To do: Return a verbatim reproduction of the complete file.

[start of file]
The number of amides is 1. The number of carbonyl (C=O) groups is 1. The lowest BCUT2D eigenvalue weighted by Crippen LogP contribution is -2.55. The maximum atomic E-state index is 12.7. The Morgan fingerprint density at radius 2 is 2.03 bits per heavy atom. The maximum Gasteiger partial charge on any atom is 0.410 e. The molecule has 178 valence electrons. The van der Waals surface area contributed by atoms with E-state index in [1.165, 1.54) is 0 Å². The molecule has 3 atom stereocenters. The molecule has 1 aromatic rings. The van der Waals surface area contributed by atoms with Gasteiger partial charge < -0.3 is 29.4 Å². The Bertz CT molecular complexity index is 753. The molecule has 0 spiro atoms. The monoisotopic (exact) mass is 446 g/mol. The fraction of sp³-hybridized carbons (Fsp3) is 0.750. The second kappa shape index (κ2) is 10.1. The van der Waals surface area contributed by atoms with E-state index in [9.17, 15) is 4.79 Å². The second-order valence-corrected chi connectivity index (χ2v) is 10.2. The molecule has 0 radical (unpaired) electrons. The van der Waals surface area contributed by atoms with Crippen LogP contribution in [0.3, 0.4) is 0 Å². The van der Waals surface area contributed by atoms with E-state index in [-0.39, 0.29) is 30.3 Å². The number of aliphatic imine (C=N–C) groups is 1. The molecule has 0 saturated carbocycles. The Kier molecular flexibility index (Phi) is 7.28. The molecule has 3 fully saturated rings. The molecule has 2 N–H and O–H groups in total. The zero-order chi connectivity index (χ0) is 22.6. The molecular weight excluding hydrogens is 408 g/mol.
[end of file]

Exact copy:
The number of amides is 1. The number of carbonyl (C=O) groups is 1. The lowest BCUT2D eigenvalue weighted by Crippen LogP contribution is -2.55. The maximum atomic E-state index is 12.7. The Morgan fingerprint density at radius 2 is 2.03 bits per heavy atom. The maximum Gasteiger partial charge on any atom is 0.410 e. The molecule has 178 valence electrons. The van der Waals surface area contributed by atoms with E-state index in [1.165, 1.54) is 0 Å². The molecule has 3 atom stereocenters. The molecule has 1 aromatic rings. The van der Waals surface area contributed by atoms with Gasteiger partial charge < -0.3 is 29.4 Å². The Bertz CT molecular complexity index is 753. The molecule has 0 spiro atoms. The monoisotopic (exact) mass is 446 g/mol. The fraction of sp³-hybridized carbons (Fsp3) is 0.750. The second kappa shape index (κ2) is 10.1. The van der Waals surface area contributed by atoms with E-state index in [9.17, 15) is 4.79 Å². The second-order valence-corrected chi connectivity index (χ2v) is 10.2. The molecule has 0 radical (unpaired) electrons. The van der Waals surface area contributed by atoms with Crippen LogP contribution in [0.3, 0.4) is 0 Å². The van der Waals surface area contributed by atoms with E-state index in [-0.39, 0.29) is 30.3 Å². The number of aliphatic imine (C=N–C) groups is 1. The molecule has 0 saturated carbocycles. The Kier molecular flexibility index (Phi) is 7.28. The molecule has 3 fully saturated rings. The molecule has 2 N–H and O–H groups in total. The zero-order chi connectivity index (χ0) is 22.6. The molecular weight excluding hydrogens is 408 g/mol.